Of the ten New York counties with Commercial Divisions, Manhattan has the largest roster of Commercial Division judges and the most cases, so its biggest share of the reported business divorce decisions is no surprise. This post highlights three of these decisions by three different Commercial Division judges on a variety of interesting issues concerning choice-of-law and dissolution of a foreign business entity, the doctrine of in pari delicto as a defense to a shareholder derivative action, and the contested ownership of membership interests in a family-owned LLC.

Court Applies New York Law in Dismissing Claim to Dissolve Bahamian Company

BML Properties Ltd. v China Construction America, Inc., 2020 NY Slip Op 30816(U) [Sup Ct NY County Mar. 17, 2020], involves an unusual application of a New York choice-of-law provision in a joint venture agreement to a minority shareholder’s claim seeking oppression-based judicial dissolution of a Bahamian business entity. Continue Reading A Trio of Recent Business Divorce Decisions by Manhattan Commercial Division Judges

Corporate shareholder and LLC operating agreements routinely contain provisions addressing the transfer of equity interests upon the death of an owner of a closely-held business. Such provisions are vital for succession planning and multi-generational business continuity. But what happens if a contract provision governing distribution of an ownership interest upon death conflicts with the owner’s last will and testament?

In Harris v Harris, 2020 NY Slip Op 31570(U) [Supreme Court, New York County Apr. 23, 2020], Manhattan Supreme Court Justice Nanny M. Bannon considered this important question in the context of a bizarre dispute over the estate of a man who allegedly lived a double life. Upon his death, two sets of lovers and offspring claimed to have acquired the same ownership interest in his real estate business.

The LLC, its Members, and the Competing Claimants

The decedent, Steven Harris, was one of two co-equal founders of TJ Montana Enterprises, LLC, an LLC formed in the 1990s that owned a five-story residential apartment building in Manhattan’s East Village.

Steven had a wife, Bernice, and a daughter, Allison. Over his lifetime, Steven transferred various membership interests to Allison, so that by the time of his death in 2017, Steven owned 19.35% and Allison 30.65% of TJ Montana.

Steven also had an alleged mistress, Betsy, who legally changed her last name to “Harris,” and an alleged daughter out of wedlock, Tamara, who also assumed the last named “Harris.” Continue Reading How to Resolve Competing Estate Plans of an LLC Owner with a Double Life

Was it “an unfortunate attempt to second-guess or even force a ‘do over’ of the appraisal,” as the one side would have it? Or was it a “rigged” and “corrupted” appraisal process that took place behind closed doors and severely undervalued the subject interest “by tens of millions of dollars” by relying on “false and misleading” financial information, as the other side would have it?

That was the question posed in Yakuel v Gluck, 2020 NY Slip Op 31251(U) [Sup Ct NY County May 7, 2020], in which Manhattan Commercial Division Justice Joel M. Cohen considered whether to enforce a single-appraiser buy-sell agreement styled as a repurchase option included in an amendment to an LLC operating agreement.

The case involves a “performance branding” and digital marketing agency called Agency Within LLC (“Within”) co-founded by Joseph Yakuel and Andrew Gluck in 2015. Yakuel held directly or indirectly 65% of Within’s membership interests and served as managing member and CEO. Gluck held the remaining 35% and served as COO. Currently, Within boasts 125 employees and a roster of major clients including Nike, Facebook, and Shake Shack.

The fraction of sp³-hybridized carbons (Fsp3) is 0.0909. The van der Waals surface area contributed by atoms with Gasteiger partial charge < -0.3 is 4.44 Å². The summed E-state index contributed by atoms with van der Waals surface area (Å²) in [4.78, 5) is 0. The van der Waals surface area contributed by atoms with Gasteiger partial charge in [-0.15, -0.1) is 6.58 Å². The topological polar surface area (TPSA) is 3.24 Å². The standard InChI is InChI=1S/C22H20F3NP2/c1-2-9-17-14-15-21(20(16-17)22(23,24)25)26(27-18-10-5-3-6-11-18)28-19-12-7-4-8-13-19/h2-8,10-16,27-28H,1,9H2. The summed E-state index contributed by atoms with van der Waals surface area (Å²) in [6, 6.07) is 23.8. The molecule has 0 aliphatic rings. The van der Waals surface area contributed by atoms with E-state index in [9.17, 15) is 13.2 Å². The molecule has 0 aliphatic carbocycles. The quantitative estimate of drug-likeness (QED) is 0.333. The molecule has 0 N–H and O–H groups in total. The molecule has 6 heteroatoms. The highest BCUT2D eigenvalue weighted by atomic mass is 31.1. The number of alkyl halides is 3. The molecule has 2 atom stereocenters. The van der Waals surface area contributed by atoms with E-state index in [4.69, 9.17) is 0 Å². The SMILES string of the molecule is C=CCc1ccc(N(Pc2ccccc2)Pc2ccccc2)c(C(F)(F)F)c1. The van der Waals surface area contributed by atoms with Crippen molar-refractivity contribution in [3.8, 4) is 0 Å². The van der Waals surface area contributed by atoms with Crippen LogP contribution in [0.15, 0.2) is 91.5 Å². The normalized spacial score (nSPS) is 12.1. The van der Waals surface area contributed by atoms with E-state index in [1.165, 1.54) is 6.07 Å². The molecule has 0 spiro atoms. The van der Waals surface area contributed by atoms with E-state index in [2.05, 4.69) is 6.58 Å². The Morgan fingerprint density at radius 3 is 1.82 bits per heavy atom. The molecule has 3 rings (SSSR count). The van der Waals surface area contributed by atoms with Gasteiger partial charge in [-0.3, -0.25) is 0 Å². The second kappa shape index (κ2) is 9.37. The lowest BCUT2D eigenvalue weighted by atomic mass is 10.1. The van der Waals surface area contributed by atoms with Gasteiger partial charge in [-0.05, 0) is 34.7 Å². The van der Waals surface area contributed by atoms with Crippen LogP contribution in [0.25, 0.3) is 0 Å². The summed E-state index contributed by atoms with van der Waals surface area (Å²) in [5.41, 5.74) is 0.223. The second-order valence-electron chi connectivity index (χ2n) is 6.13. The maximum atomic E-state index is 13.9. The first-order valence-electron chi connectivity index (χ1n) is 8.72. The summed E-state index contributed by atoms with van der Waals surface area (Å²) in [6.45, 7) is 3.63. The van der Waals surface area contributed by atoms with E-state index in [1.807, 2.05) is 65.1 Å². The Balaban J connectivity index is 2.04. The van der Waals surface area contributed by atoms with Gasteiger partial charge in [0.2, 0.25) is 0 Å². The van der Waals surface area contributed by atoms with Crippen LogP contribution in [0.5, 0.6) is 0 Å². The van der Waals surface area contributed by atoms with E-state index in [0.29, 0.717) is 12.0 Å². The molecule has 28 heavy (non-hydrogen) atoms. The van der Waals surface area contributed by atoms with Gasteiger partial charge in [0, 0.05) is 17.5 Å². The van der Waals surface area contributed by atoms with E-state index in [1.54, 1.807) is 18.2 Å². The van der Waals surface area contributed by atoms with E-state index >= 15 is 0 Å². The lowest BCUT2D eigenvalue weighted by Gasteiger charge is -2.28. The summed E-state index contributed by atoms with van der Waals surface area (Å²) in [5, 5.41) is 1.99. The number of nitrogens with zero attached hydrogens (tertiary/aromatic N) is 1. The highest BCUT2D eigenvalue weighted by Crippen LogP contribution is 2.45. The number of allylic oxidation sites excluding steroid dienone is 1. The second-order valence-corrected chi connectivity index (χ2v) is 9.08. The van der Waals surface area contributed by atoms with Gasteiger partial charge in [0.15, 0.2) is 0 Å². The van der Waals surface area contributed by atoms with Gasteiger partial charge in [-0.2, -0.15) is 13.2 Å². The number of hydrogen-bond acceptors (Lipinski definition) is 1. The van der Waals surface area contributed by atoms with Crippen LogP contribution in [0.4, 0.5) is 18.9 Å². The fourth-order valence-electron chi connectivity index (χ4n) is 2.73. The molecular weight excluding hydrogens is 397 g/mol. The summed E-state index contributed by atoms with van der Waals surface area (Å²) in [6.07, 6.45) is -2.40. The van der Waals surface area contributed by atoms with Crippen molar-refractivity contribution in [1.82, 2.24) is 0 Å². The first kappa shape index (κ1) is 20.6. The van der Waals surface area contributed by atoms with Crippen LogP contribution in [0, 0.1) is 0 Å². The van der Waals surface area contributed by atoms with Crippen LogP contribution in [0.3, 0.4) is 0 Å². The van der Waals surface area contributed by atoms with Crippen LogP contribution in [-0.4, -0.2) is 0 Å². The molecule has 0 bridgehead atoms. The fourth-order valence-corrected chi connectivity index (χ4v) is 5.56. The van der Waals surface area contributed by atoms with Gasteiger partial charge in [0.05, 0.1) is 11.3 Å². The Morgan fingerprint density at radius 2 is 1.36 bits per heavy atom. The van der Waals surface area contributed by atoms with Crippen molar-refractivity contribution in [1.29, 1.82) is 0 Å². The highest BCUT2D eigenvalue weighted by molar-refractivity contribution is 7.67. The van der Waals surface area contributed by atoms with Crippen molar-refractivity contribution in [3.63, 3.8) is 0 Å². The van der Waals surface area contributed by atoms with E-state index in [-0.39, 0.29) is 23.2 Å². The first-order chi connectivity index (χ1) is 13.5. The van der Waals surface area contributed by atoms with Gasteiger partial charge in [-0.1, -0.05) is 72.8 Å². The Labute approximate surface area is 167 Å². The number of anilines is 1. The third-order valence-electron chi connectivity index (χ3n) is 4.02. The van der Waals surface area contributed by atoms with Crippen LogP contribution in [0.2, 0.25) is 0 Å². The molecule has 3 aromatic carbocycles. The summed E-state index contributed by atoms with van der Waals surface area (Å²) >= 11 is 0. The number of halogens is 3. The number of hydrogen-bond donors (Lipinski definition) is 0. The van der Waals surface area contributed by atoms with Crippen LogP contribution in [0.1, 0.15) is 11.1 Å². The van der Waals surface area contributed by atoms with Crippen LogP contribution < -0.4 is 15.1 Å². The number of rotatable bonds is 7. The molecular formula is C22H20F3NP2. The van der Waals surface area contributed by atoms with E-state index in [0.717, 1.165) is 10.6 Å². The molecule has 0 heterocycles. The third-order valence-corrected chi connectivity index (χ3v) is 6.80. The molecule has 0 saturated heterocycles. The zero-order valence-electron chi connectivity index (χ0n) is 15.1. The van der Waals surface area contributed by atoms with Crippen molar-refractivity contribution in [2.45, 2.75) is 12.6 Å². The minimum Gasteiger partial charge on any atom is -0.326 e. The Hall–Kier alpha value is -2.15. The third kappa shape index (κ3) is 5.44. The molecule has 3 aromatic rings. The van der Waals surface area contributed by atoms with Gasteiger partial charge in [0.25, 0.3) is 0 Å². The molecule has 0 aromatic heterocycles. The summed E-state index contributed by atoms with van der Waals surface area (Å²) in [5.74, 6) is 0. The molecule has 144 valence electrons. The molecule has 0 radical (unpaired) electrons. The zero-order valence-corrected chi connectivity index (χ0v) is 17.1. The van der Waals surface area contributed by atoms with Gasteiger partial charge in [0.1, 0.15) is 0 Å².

The Repurchase Option

In 2018, Yakuel and Gluck adopted an amendment to Within’s operating agreement granting Gluck anti-dilution rights. The amendment also included the Repurchase Option, “exercisable at any time,” allowing the company or Yakuel to purchase all of Gluck’s interest for an amount equal to “fair market value . . . reduced by appropriate valuation discounts to account for the minority interest represented by [Gluck’s] Units, the lack of marketability of such Units, and such other applicable valuation discounts.” Continue Reading This Single-Appraiser Buy-Sell Agreement Was Asking for Trouble

Three shareholders co-own an 8-year old internet-based “marketeer” business that imports Chinese-manufactured sinks, faucets, and related plumbing fixtures that it sells primarily to distributors and retailers in the United States. They successfully apply with a bank for an increased credit facility up to $10 million. The loan application includes monthly cash flow projections prepared by the company’s CFO forecasting over 40% increase in sales the following fiscal year. The owners also submit their personal net worth statements valuing the company around $30 million.

The executed loan agreement includes borrower representations that the cash flow projections have a “reasonable basis.” The personal financial statements include signed certifications that the statements “are true and give a correct showing of my financial condition” and that the statements are submitted to “induce” the bank to extend credit and knowing that the bank “will rely upon the accuracy of all information and representations contained in this financial statement.” Applicable federal law criminalizes the knowing submission of false information to the bank to obtain a loan.

Three months later, one of the owners claiming shareholder oppression petitions for judicial dissolution. The other owners exercise their statutory right to purchase the petitioner’s 24% interest for “fair value.” By statute, the valuation date is the day before the filing of the petition, i.e., also about three months after the cash flow projections and personal financial statements were prepared and submitted to the bank.